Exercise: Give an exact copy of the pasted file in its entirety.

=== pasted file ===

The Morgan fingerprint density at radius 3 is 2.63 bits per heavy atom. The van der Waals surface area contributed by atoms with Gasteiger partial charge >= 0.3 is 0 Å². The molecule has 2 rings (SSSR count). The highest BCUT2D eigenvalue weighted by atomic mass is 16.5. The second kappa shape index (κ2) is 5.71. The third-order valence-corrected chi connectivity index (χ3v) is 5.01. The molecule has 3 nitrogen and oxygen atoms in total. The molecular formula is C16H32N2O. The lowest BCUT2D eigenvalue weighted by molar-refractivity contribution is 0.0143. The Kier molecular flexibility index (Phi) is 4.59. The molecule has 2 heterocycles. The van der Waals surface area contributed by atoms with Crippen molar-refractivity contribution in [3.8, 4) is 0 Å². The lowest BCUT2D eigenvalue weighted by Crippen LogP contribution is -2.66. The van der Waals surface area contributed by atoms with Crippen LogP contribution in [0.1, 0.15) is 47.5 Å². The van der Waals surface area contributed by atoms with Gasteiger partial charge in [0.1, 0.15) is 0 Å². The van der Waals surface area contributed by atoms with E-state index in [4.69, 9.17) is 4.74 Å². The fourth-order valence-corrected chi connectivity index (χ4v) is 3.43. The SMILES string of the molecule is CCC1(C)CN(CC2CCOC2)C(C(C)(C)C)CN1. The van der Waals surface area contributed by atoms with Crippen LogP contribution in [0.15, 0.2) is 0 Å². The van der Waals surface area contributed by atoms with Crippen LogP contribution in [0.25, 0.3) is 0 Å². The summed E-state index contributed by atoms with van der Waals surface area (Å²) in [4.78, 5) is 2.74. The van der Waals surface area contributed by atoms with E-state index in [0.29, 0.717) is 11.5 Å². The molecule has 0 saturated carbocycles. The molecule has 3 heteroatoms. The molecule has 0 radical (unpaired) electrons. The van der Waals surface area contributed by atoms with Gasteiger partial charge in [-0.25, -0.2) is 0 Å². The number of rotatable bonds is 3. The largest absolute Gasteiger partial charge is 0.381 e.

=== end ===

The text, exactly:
The Morgan fingerprint density at radius 3 is 2.63 bits per heavy atom. The van der Waals surface area contributed by atoms with Gasteiger partial charge >= 0.3 is 0 Å². The molecule has 2 rings (SSSR count). The highest BCUT2D eigenvalue weighted by atomic mass is 16.5. The second kappa shape index (κ2) is 5.71. The third-order valence-corrected chi connectivity index (χ3v) is 5.01. The molecule has 3 nitrogen and oxygen atoms in total. The molecular formula is C16H32N2O. The lowest BCUT2D eigenvalue weighted by molar-refractivity contribution is 0.0143. The Kier molecular flexibility index (Phi) is 4.59. The molecule has 2 heterocycles. The van der Waals surface area contributed by atoms with Crippen molar-refractivity contribution in [3.8, 4) is 0 Å². The lowest BCUT2D eigenvalue weighted by Crippen LogP contribution is -2.66. The van der Waals surface area contributed by atoms with Crippen LogP contribution in [0.1, 0.15) is 47.5 Å². The van der Waals surface area contributed by atoms with Gasteiger partial charge in [0.1, 0.15) is 0 Å². The van der Waals surface area contributed by atoms with E-state index in [4.69, 9.17) is 4.74 Å². The fourth-order valence-corrected chi connectivity index (χ4v) is 3.43. The SMILES string of the molecule is CCC1(C)CN(CC2CCOC2)C(C(C)(C)C)CN1. The van der Waals surface area contributed by atoms with Crippen LogP contribution in [0.15, 0.2) is 0 Å². The van der Waals surface area contributed by atoms with Crippen LogP contribution in [0.25, 0.3) is 0 Å². The summed E-state index contributed by atoms with van der Waals surface area (Å²) in [4.78, 5) is 2.74. The van der Waals surface area contributed by atoms with E-state index in [0.29, 0.717) is 11.5 Å². The molecule has 0 saturated carbocycles. The molecule has 3 heteroatoms. The molecule has 0 radical (unpaired) electrons. The van der Waals surface area contributed by atoms with Gasteiger partial charge in [-0.25, -0.2) is 0 Å². The number of rotatable bonds is 3. The largest absolute Gasteiger partial charge is 0.381 e.